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How to Innovate with Integrity: the Key Takeouts

Posted By The Marketing Institute, 29 August 2017

Independent News & Media and The Marketing Institute of Ireland, hosted an event titled “Innovation with Integrity” on Thursday 24th August 2017 with special guest Mike Villaseñor, Creative Director for The New York Times. The event was attended by senior marketing management and media industry professionals. Here are the key takeouts from the briefing.


How do we improve campaign performance? 

Declan Fahy shared how brand teams and media organisations can collaborate earlier in the process for better results!


The creative process

  • invite us to chat
  • provide detailed briefs
  • challenge us


  • insist on a/b testing
  •  provide specific objectives
  • request campaign reports, don’t file it away, use it and apply key learnings to your next brief


  • interrogate campaign reports
  •  insist on third party trackers
  • insist on agencies and publishers sharing data & insights


Declan Fahy


How can publishers innovate brand solutions?

Mike Villaseñor shared his unique insights and experience on innovative brand solutions from publishers.


Put the reader first

More than ever we must respect and understand the reader. This means that we ought to lean into best practices of how both editorial and advertising coexist in a clear and meaningful way for the reader. Labels and other markers of contrast should be based on research produced for your core audience. A quality core experience doesn't mean less or less impactful ads, in can be quite the opposite given the meaningfulness of the ad stride and positioning. 


Have clear KPIs 

Define what the campaign objective is up front. This will help the creators define and develop the most effective campaign for your brand. Publishers are brought in far too late in the process and may in fact have the keys to your goal.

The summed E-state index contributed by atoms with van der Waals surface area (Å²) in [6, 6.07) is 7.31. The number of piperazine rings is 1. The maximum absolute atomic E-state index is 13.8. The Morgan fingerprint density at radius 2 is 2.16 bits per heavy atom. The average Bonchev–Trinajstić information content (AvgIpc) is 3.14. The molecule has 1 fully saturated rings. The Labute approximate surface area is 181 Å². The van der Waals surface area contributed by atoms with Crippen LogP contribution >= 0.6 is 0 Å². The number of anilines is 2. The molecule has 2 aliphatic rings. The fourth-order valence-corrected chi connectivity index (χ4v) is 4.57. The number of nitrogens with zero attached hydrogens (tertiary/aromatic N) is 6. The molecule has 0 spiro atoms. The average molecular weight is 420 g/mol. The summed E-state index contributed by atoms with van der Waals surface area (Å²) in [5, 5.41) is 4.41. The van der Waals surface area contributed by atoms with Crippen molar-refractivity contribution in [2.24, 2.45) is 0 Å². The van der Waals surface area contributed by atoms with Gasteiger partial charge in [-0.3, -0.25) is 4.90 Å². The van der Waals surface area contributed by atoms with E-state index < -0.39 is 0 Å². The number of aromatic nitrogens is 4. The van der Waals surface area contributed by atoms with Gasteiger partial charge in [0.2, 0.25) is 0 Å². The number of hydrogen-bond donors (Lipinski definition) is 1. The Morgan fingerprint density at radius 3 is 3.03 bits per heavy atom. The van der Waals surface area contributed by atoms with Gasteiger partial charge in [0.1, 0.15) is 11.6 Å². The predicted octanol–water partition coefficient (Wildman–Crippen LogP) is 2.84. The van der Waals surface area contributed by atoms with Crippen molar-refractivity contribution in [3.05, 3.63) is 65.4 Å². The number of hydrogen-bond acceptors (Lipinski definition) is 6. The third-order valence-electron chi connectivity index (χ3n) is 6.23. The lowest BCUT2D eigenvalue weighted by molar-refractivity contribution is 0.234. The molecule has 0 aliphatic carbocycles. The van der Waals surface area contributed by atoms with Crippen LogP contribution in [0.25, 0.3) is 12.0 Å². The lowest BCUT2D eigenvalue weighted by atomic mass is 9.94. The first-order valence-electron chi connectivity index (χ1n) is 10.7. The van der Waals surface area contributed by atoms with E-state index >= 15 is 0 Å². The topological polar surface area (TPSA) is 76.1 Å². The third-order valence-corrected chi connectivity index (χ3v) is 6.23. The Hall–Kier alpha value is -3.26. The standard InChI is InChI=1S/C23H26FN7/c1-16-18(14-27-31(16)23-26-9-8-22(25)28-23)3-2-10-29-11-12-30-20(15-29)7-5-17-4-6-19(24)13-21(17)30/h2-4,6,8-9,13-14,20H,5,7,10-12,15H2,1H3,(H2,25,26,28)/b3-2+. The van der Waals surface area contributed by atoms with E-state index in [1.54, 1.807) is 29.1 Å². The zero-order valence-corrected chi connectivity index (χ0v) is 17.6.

Bring the makers to the table first

Gather your key makers and creative minds; bring them to the table at the start instead of at the end. Too often the request that ends up with them is largely watered down and without creative challenge resulting in an experience that is similar to everyone else's. 


Develop strategies that respect both the editorial and brand voices 

This means to try emerging technologies, redesign the experience, and apply new methods to storytelling that are fully conscious of both the newsroom and advertiser need. Avoid developing for one over the other, the entire package is one experience for the reader


Mike Villaseñor


How can AI bring branded content Back to the Future?

Hugo McCafferty on how AI and Data are big buzzwords just now, but how can they really impact brand storytelling?

While much of the current discourse around AI revolves around ethics there is a lot of scaremongering going on. It's only natural to be afraid of change, but let's not forget about the many benefits AI can bring to our daily lives.

There are already some good case studies of early adoption of AI in advertising although the execution seems somewhat primitive at this early stage. What we're potentially aiming for is an AI that can communicate to us on our own level with all the nuance and wit of humans. They'll understand our moods, our behaviour, our desires and needs, even before we do, and for brands, that's good news as they'll be able to offer their customers solutions before and as they arise.

For now we can use AI to mine the data set of social media to provide a highly accurate context in which to create more effective branded content.



Hugo McCafferty

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How to Innovate with Integrity: A breakfast briefing by Independent News and Media and The Marketing Institute

Posted By The Marketing Institute, 29 August 2017

Dublin, 24th August: Independent News & Media and The Marketing Institute of Ireland, hosted an event titled “Innovation with Integrity” on Thursday 24th August 2017 with special guest Mike Villaseñor, Creative Director for The New York Times. The event was attended by senior marketing management and media industry professionals.

With the media landscape changing at a frantic pace, the event sought to look at innovations such as artificial intelligence, mobile storytelling and ad fraud through the lense of integrity for both the reader and the brands whose advertising revenues keep innovation and story telling alive for publishers.